Setup bluetooth in Linux part 2 – hcitool, bluez and rfcomm
You can do much with bluetooth devices in Linux with the hcitool, bluez and rfcomm commands. Such as audio source and sink, serial communication over bluetooth, dial up networking and so on.
In a previous tutorial, I wrote about basic bluetooth setup in linux, like scanning, pinging, connecting and pairing bluetooth devices. Also did some file transfer with the bt-obex command, you can find it here.
So in this tutorial I’ll show you how you can do the things mentioned above, lets get started …
Assuming you’ve installed everything to get bluetooth working in Linux, if not check the link above.
Just to make sure that the bluetooth device is not blocked by rfkill.
sudo rfkill unblock bluetooth
Now be sure that the bluetooth service is running.
sudo systemctl status bluetooth.service
Only if bluetooth service is not running, start it.
sudo systemctl start bluetooth.service
Now bring up the bluetooth device and start scanning your devices.
sudo hciconfig hci0 up hcitool scan
Note the bluetooth MAC address of the target device and copy it to a easily accessible file, like a text file. You’re going to need that later.
Bluetooth service discovery
This step is crucial to know what you can do with your bluetoth enabled devices.
You can do this with the sdptool command, which is used for performing SDP queries on Bluetooth devices.
sdptool browse E4:5D:75:7C:DC:B3
The output result is huge, so you’ve to filter the result to easily know available services and their associated bluetooth channels.
sdptool browse E4:5D:75:7C:DC:B3 | grep -E 'Service Name:|Channel:'
Bluetooth rfcomm audio gateway
If you want to use your Linux laptop/desktop as a bluetooth audio gateway, you’ve to find the correct rfcomm channel with the sdptool command.
In my case, the channel is 9, I can connect to a phone(Samsung Z3) with the rfcomm command, it needs root privilege.
sudo rfcomm connect E4:5D:75:7C:DC:B3 9
You can see the phone as input source in PulseAudio Volume Control (pavucontrol)
You can also get list of active connection with the hcitool command,
Connections: > ACL E4:5D:75:7C:DC:B3 handle 21 state 1 lm SLAVE AUTH ENCRYPT
You can connect bluetooth headphones or wireless speakers in the same approach, a more detailed tutorial about this coming soon.
Linux Dial-up networking via bluetooth
Though dial-up networking is not very popular these days, but sometime you may need to share your phone’s internet to PC through bluetooth.
The procedure is almost same for all. First you’ve to find out if the device supports bluetoth DUN profile or not, then the correct rfcomm channel.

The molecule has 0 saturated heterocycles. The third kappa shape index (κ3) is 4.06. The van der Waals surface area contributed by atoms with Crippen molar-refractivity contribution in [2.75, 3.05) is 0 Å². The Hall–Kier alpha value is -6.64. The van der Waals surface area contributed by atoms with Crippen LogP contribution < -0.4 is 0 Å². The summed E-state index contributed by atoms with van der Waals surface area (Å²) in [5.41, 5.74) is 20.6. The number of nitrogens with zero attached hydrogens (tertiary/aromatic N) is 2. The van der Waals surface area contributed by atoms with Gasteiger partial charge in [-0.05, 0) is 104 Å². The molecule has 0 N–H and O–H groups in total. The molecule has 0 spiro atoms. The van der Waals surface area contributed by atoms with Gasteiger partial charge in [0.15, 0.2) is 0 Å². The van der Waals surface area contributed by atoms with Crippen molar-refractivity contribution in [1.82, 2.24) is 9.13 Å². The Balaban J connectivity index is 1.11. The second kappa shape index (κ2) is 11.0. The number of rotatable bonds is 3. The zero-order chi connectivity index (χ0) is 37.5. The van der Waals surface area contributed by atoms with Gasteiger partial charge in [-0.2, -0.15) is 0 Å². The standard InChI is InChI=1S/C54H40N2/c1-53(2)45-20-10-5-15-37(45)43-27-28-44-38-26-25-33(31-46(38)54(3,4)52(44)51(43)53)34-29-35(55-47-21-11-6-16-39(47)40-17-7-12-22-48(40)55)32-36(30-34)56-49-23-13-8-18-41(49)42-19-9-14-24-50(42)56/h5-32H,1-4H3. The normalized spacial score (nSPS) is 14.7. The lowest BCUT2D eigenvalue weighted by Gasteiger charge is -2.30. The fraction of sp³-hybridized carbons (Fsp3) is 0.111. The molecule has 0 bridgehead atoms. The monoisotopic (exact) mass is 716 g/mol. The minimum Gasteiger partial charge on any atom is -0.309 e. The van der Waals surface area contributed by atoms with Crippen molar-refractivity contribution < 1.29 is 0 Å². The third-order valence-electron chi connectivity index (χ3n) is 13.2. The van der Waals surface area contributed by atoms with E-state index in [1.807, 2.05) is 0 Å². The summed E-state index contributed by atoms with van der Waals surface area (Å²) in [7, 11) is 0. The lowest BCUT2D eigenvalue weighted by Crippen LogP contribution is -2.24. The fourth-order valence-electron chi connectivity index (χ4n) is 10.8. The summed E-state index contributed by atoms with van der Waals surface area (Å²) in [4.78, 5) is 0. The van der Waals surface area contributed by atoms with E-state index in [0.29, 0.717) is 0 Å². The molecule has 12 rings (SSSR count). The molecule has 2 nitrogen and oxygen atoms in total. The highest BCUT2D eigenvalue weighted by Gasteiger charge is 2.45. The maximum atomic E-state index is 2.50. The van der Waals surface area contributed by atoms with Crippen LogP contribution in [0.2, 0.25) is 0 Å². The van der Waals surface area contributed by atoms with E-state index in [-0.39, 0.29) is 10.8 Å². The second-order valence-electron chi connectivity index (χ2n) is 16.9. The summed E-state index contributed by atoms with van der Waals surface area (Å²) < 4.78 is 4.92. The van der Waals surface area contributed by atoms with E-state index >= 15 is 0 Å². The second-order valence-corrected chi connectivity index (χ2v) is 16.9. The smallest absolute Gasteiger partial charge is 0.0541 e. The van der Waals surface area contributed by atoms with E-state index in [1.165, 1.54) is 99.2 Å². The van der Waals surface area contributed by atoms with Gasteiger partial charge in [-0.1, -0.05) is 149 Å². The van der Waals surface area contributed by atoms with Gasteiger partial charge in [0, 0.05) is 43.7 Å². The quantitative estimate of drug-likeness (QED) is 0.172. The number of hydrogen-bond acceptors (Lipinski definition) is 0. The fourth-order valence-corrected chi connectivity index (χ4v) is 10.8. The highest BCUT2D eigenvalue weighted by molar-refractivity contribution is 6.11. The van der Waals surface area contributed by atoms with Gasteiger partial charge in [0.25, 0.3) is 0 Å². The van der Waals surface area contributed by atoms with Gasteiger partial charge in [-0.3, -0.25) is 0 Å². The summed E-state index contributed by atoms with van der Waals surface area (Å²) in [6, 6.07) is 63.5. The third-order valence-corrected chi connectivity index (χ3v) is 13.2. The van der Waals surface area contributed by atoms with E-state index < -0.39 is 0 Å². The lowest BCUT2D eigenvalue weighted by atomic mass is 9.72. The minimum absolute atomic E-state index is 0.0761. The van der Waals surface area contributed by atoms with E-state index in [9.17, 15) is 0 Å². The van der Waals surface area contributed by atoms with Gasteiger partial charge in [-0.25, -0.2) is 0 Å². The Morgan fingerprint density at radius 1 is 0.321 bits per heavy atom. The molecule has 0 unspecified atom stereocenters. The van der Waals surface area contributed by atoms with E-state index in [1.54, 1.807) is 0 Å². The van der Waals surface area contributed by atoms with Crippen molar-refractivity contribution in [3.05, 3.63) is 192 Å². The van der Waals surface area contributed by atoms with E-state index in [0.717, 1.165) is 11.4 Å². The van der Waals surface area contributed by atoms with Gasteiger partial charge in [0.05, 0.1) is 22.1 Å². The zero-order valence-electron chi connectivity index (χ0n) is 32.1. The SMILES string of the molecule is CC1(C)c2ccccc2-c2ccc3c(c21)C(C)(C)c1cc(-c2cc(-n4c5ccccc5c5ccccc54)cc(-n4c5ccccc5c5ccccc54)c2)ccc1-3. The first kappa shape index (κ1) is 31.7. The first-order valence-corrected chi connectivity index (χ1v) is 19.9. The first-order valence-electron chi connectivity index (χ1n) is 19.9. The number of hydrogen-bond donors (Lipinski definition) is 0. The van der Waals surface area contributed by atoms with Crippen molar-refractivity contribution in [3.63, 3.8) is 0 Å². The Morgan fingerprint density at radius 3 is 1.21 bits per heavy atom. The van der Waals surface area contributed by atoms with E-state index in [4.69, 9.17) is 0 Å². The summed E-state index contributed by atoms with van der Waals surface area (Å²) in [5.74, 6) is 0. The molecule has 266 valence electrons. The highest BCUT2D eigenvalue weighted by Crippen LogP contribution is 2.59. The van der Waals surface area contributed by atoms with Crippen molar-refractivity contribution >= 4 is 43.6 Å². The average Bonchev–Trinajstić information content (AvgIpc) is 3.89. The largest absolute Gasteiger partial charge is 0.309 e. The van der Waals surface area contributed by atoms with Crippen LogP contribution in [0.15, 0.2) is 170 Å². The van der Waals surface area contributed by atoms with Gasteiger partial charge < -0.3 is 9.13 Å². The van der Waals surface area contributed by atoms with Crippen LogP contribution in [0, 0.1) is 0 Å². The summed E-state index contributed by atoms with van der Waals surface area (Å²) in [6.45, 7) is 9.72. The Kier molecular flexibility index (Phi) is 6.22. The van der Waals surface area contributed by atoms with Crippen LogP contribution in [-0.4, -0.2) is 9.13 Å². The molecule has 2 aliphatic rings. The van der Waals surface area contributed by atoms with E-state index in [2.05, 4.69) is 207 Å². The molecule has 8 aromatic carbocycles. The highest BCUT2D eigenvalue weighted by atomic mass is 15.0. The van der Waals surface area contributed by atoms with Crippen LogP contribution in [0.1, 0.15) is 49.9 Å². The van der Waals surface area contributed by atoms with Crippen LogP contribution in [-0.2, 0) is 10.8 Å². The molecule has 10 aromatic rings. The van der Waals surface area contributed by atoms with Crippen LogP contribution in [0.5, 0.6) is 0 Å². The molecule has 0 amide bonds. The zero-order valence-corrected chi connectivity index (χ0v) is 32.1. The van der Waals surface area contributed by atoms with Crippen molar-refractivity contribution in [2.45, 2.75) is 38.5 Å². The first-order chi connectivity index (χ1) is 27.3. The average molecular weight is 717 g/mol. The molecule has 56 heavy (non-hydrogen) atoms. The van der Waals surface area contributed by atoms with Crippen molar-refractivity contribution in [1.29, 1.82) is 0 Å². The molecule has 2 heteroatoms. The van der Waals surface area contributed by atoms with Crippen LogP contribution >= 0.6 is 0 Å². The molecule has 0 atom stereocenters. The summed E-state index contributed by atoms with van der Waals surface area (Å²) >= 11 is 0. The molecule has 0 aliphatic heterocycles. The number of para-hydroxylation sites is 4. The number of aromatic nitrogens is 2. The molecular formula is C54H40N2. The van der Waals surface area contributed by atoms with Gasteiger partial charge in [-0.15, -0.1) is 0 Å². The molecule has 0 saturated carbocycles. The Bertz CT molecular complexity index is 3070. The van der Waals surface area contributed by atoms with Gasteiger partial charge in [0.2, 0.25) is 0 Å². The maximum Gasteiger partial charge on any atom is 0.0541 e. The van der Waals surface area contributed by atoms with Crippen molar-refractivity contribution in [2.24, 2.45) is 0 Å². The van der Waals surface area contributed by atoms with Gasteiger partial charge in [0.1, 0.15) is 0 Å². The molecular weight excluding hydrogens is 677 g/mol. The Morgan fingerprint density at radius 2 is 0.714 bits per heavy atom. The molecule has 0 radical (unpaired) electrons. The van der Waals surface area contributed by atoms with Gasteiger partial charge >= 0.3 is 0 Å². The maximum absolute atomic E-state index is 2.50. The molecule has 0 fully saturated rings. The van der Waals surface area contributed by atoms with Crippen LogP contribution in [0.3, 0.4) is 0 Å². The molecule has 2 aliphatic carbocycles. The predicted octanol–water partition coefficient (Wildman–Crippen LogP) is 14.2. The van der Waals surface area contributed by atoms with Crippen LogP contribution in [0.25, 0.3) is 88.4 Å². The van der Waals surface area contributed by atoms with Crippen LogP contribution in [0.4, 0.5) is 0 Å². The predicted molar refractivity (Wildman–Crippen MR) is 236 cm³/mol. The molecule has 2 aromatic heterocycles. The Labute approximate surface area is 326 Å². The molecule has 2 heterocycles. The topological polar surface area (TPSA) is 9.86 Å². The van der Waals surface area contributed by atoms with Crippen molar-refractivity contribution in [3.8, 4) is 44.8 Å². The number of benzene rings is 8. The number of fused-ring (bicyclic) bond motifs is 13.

Many recent phones dropped the DUN protocol and adopted the newer BNEP protocol, which is similar to LAN. So I’m using an old Nokia 5230 phone to test bluetooth DUN.
You have to bind the correct rfcomm channel to cherate the
/dev/rfcomm0 device, in my case the channel is 15.
sudo rfcomm bind 83:23:26:15:54:46 15 > /dev/null 2>&1 &
Basically the above command is binding the channel 15 of the target device and forking the process to background, all outputs are redirected to
If the connection and password match is successful, you should see a rfcomm0 device under the /dev directory.
More details available here.
Serial communication over bluetooth in Linux
It’s exactly same as the Dial-up networking. You’ve to use rfcomm to bind the proper channel, that’s all.
It’s particularly useful for bluetooth serial modules like cc2541 or HM-10. A more detailed tutorials is coming soon about how to interface those BLE modules in Linux.
Bluetooth BNEP networking in Linux
As I’ve talked about the BNEP bluetooth protocol before, now a little more details.
Connecting two devices via BNEP doesn’t involves rfcomm, all the protocols are handled by bluez itself over the L2CAP protocol.
All you need to do is install latest bluez and latest NetworkManager, then you can add bluetooth connections.
Some screenshots below, add a bluetooth connection.
A bluetooth LAN connection showing on NetworkManager applet.
How networkmanager displays a bluetoth BNEP connection information.
That’s all for this tutorial, hope you liked it !
Share your suggestion and questions below in the comment section.